A visit to an historic penitentiary.

Anna Grace and I chose a perfect day to visit. Overnight clouds and morning fog still hugged some of the peaks around Brushy Mountain State Penitentiary, adding to the experience.

Though, there were a few moments when we could very well have been in a Wes Anderson movie scene.

Notice the “Society of the Crossed Keys” symbol? So very Wes.

The “Warden” who greets every visitor.

Let us not forget to socially-distance!

The Brushy Mountain State Penitentiary, about an hour from Knoxville was an “end of the line” pokey for the worst of the worst. Constructed initially of wood in 1896 by the original inmates, the prison was rebuilt following a fire. The pen closed in 2009 and became a museum in 2018.

Having a former inmate as a guide turned what could have been an ordinary experience into the extraordinary for us.  George “Bomber” Wyatt was “given a second chance” to quote his own words when he was sent to the Brushy Pen. He had been working as a security guard at a country club; his wife needed more tuition money to complete her nursing degree. George robbed the country club, then blew it up to cover his tracks. Most thankfully this did not result in the loss of life, or he would have been sent to a federal pen in Atlanta. Instead, he was sent to Brushy Mountain to be nearer to his wife and two young children, and was escorted in by his father, a Correctional Officer.

George’s stories as he walked us around were dramatic. Prisoners were segregated (which created its own set of conflicts); many of them were part of the mining crews for East Tennessee; and discipline was swift and harsh. Perhaps if enough wannabe criminals were to hear them they might take a different path in life. Because many of the inmates were serving multiple life sentences they really had “nothing to lose,” so to speak; and as might be typical in prisons they formed their own “governing body.”  George spoke of “BJ,” who ran a protection scheme that would make Tony Soprano jealous and that he was grateful to be on BJ’s good side. Others who were not found themselves knifed in the “Slop Hall” during a meal, or worse.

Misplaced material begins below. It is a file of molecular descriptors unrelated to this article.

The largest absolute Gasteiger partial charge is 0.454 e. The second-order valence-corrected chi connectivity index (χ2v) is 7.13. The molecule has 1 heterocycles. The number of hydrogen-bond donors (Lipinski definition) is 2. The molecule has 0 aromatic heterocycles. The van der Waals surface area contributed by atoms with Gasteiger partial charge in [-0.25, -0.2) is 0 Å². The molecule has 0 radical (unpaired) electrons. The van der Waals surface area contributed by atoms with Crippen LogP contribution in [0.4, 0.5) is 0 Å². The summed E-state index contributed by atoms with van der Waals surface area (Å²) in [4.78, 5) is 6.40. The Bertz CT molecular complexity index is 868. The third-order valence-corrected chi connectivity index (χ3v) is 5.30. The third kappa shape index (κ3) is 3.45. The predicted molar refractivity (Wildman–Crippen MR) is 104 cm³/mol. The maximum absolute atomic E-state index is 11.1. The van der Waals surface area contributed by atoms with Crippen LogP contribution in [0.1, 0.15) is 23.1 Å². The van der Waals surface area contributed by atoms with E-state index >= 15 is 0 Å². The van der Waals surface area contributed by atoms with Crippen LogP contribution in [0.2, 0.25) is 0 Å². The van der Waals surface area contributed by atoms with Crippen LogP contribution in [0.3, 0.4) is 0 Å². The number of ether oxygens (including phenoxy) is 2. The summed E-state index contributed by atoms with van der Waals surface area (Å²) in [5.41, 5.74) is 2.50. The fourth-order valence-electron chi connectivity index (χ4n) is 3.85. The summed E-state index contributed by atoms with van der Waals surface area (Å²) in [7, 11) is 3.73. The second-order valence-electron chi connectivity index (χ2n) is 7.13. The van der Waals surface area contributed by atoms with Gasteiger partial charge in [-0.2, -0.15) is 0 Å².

Visitation Day was understandably a big deal, doubly so for those fortunate enough to enjoy a “contact visit.” Not only could they receive a warm embrace from a loved one,  but they could also avail themselves of the only cold vending machine around. George noted to us that he would guzzle as many ice cold Coca-Cola’s that he could during his family visits. For others, Visitation Day was not as meaningful.

Over his two year stay (released early from his eight-year sentence) George moved from a solitary cell to something more habitable, at one point residing in the same cell as the prison’s most notorious resident, James Earl Ray, Martin Luther King Jr.’s assassin.

George described how the prisoners helped Ray escape, by building a ladder from pipes in order that he (and six other convicts) could climb over a prison wall, with each piece carefully hidden until it could be assembled. A second group staged a fight that attracted the correctional officers attention, and over the wall the escapees went. But not for long; with one wall of the facility literally being a mountain, they could not get far and were recaptured within days.

George wrapped up this highly interesting tour telling us that once he was released from prison he became as straight as an arrow and worked honestly for the next 30 years. In 2018 George’s daughter visited the newly opened museum and told one of the docents that her father had been an inmate; they asked permission to reach out to George, who accepted their invitation to be a guide. Each day, he says, he feels blessed to come and go as a free man.

Of course, lunch features prominently in most, if not all of our activities. At the Warden’s Table restaurant we shared a literal cafeteria tray-sized portion of Pulled Pork Nachos. They were killer good. 😉